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A Risk Reduction Strategy for Human Exploration of Space: A Review of NASA’s Bioastronautics Roadmap
DETERMINATION OF ACCEPTABLE RISK
The committee believes that the BR can be a tool to support both identification and management of risks such that each risk reaches an “acceptable” status for the relevant mission by the intended launch time for that mission. Several potentially useful risk management systems currently exist (e.g., NASA Continuous Risk Management Program [NASA, 1999], U.S. Navy Virginia Class Submarine [Kulez, 2003]). The committee does not recommend a specific implementation system but observes that a roadmap that supports risk management will have to contain elements that support operations in addition to those that point to needs for further research.
In this regard, although research in most fields may continue ad infinitum, the BR should attempt to identify “what is good enough” for the launch of a given category of mission. Researchers in virtually all fields are reluctant to declare total success, since this would be tantamount to forfeiting future funding. In the conduct of exploration, leaders cannot wait until every detail is resolved definitively, but only until the collective risk is mitigated adequately or otherwise reduced to permit a high enough level of optimism to justify mission initiation. This by no means suggests that research in a field should be terminated when sufficient progress has been made for launch, only that the mission should be “cleared” and further research dissociated from the operational aspects of the mission.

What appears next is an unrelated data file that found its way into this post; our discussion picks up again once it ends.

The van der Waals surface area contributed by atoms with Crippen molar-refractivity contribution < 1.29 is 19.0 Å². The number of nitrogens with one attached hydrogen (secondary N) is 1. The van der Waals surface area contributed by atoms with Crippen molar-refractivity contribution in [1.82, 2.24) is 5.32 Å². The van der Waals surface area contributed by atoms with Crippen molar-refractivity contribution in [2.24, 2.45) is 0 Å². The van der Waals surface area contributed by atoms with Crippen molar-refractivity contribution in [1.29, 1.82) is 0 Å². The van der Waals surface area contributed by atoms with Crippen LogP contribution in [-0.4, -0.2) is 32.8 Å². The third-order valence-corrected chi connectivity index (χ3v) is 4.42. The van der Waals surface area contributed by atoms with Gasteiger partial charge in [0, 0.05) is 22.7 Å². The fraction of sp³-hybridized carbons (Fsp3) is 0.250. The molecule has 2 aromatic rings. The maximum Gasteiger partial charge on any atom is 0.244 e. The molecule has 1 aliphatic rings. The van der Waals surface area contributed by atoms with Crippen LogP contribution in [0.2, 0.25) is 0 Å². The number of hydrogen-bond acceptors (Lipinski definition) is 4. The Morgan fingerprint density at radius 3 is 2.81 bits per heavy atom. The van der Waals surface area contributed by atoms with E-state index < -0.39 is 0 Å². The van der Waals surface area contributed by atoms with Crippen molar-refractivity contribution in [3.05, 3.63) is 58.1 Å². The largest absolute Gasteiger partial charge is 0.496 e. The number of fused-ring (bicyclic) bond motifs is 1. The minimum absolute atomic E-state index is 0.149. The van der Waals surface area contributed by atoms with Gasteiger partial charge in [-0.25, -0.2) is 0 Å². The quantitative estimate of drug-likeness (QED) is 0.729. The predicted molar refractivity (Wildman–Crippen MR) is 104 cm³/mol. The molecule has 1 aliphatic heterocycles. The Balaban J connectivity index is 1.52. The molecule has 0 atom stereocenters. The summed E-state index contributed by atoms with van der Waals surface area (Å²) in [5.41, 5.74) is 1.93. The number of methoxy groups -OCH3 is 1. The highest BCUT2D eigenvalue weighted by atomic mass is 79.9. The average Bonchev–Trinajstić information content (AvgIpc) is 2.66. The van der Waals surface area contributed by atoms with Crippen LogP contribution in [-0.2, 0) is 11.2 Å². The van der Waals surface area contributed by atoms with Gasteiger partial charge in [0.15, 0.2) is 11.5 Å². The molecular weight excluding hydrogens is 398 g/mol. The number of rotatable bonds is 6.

The presentation of information relative to risk management will have to be linked to the Design Reference Missions. The three different missions under consideration—1 year aboard the International Space Station (ISS), 1 month on the lunar surface, and a 30-month mission to Mars and back—will have different detailed risk management requirements in each risk category. A risk currently considered unacceptable for the Mars mission may very well be acceptable for the ISS mission. The fact that four Russian individuals (Titov, Manarov, Polyakov, and Avdeyev) have already spent a continuous year or more each in low Earth orbit suggests that the ISS mission category should be rephrased to either (1) identify additional detailed (scientific) mission objectives over and above mere survival for a year in orbit or (2) call for qualifying humans for routine and/or repetitive mission durations of 1 year in the ISS.